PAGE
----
Tony Blair's next personal crusade on the domestic stage, as he attempts to secure his historical legacy, will be over his flagship security policy: the introduction of national identity cards with a view to building up a national register of persons. This register will contain, amongst other things, a database of fingerprints and other biometric indicators of those on it. Blair's attempts to have the Bill passed last term, before the election, were frustrated by the House of Lords; yet he remains determined, in the face of cross-party opposition (including a significant number of his own backbenchers) to see it through in the early stages of this term. He is even, apparently, prepared to use the Parliament Acts (legislation in 1911 and 1949 designed to reduce the power of the unelected upper house over the Commons) to ensure that this Bill becomes law regardless of the Lords' opposition. Early signs, however, are that things will not run smoothly for him this time around either.
National identity cards are an oddity in terms of European public opinion. Generally speaking, the UK public has historically been very much against the idea in principle - in much the same manner as the US, where, despite the introduction of a whole raft of liberty-curbing measures in the wake of September 11th, national ID cards do not seem to be on the agenda. In continental Europe, on the other hand, they are viewed as utterly uncontroversial parts of daily life; even convenient, in many situations, as for example when travelling between certain European countries, they fulfill the role of a passport.
In Europe at least, the events of September 11th do seem to have effected some sort of rapprochement on this issue: for the first time ever, the British public generally seem to be in favour of the introduction of these cards in principle. This, of course, has much to do with a sustained period of Government propaganda, during which time we have been informed that ID cards are in essence similar to supermarket loyalty cards and yet will fight terrorism, reduce benefit and identity fraud, increase the efficiency of the NHS, control immigration and generally help workers and boost Government coffers by ensuring that no-one is employed "on the black". One almost wonders how on earth we manged to survive for so long without them.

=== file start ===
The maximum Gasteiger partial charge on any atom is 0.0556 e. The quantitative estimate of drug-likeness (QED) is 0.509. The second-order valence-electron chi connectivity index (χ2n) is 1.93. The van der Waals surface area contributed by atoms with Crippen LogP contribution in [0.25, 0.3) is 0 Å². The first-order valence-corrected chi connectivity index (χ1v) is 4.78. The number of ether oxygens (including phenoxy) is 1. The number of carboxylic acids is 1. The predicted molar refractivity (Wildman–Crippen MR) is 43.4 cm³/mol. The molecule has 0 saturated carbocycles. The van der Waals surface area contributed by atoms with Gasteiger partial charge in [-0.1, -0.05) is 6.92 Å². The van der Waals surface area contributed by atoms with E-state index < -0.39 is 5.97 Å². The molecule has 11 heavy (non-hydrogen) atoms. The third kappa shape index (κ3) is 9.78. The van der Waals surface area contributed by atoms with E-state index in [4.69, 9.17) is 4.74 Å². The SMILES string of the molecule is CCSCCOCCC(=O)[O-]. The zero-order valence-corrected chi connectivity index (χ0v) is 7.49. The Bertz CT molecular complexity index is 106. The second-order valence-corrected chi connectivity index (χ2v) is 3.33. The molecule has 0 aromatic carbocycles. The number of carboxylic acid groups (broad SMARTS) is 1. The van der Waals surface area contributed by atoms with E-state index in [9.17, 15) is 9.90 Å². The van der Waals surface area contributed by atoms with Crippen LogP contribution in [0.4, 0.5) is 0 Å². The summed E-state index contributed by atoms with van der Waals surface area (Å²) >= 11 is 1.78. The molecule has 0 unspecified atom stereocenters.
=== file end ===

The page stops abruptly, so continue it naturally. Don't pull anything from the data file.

Although these claims helped to ensure that the issue took a back seat during the election campaign, it is now getting pushed to the forefront again. There are a number of reasons for this, perhaps most powerfully concerns over the safety of a computer database from failure or hackers, and over the potential cost of the scheme (the LSE has recently produced a report stating that each individual - the Treasury is refusing to pay - might have to pay up to £300). Moreover, recent reports that the Government is planning to defray the costs involved by selling the information on the register to certain "accredited" private companies have made many people uneasy. However, the classical objection, that the cards represent an unwarranted infringement on personal freedoms, has also been regaining strength. The most notable recent manifestation of this was when the major trade union UNISON - whose members include the civil servants that will be responsible for ensuring the functioning of the system - voted overwhelmingly to reject it on the grounds that "it's an intrusion on civil liberties". Nor are they the first union to do so.
So why are we, technical worries aside, so concerned over the introduction of identity cards and a national register containing our biometric details? One common and powerful argument is that given by the head of the NO2ID campaign: "The system offers a ready-made police-state tool for a future government less trustworthy than the current one". Certainly, it is terrifying to think what either fascism or communism might have made of such technology. This, however, completely fails to explain the differences between the US and UK and the rest of Europe: the former object to ID cards on these grounds whereas in France, Germany, Italy and Spain, not to mention many of the new Accession Countries - all countries with direct experience of these types of regimes - they are viewed as essentially uncontroversial. There is also, perhaps, something a little dishonest about the claim if it is made as the sole reason for rejecting ID cards; many of us feel a deeper unease, a more profound and less readily expressible sense of discomfort, at the idea of a national biometric database than the fear of the untrustworthiness of future governments can account for. We quite simply don't want to be part of it; it strikes us as being a step too far, perhaps without being able to express why in a full and honest manner.
Of course, the frequent "Big Brother" comparisons, often viewed by those on the continent as exaggerated, don't help. However, with the proposals for the massively increased use of biometric information from fingerprints to retinal scans, they might just be accurate. In this regard, it is interesting to note that proposals to include biometric details on identity cards in France has sparked considerable opposition. Perhaps we're not so different, after all.